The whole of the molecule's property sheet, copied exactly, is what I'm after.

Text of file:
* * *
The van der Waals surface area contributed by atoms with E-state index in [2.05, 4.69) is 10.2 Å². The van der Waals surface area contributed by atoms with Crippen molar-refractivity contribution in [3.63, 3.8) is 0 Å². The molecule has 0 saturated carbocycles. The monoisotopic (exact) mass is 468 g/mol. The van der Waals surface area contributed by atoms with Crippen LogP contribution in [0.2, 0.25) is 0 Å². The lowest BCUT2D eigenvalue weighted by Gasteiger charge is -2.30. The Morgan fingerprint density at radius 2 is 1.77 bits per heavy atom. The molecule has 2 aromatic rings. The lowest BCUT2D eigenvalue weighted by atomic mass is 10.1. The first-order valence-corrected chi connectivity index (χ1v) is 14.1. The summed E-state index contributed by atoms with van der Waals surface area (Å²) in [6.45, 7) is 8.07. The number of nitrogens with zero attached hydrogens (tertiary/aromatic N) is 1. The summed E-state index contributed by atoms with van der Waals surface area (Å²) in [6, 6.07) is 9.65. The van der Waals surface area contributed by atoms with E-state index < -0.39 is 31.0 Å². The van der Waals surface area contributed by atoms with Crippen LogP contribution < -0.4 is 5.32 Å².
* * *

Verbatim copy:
The van der Waals surface area contributed by atoms with E-state index in [2.05, 4.69) is 10.2 Å². The van der Waals surface area contributed by atoms with Crippen molar-refractivity contribution in [3.63, 3.8) is 0 Å². The molecule has 0 saturated carbocycles. The monoisotopic (exact) mass is 468 g/mol. The van der Waals surface area contributed by atoms with Crippen LogP contribution in [0.2, 0.25) is 0 Å². The lowest BCUT2D eigenvalue weighted by Gasteiger charge is -2.30. The Morgan fingerprint density at radius 2 is 1.77 bits per heavy atom. The molecule has 2 aromatic rings. The lowest BCUT2D eigenvalue weighted by atomic mass is 10.1. The first-order valence-corrected chi connectivity index (χ1v) is 14.1. The summed E-state index contributed by atoms with van der Waals surface area (Å²) in [6.45, 7) is 8.07. The number of nitrogens with zero attached hydrogens (tertiary/aromatic N) is 1. The summed E-state index contributed by atoms with van der Waals surface area (Å²) in [6, 6.07) is 9.65. The van der Waals surface area contributed by atoms with E-state index < -0.39 is 31.0 Å². The van der Waals surface area contributed by atoms with Crippen LogP contribution < -0.4 is 5.32 Å².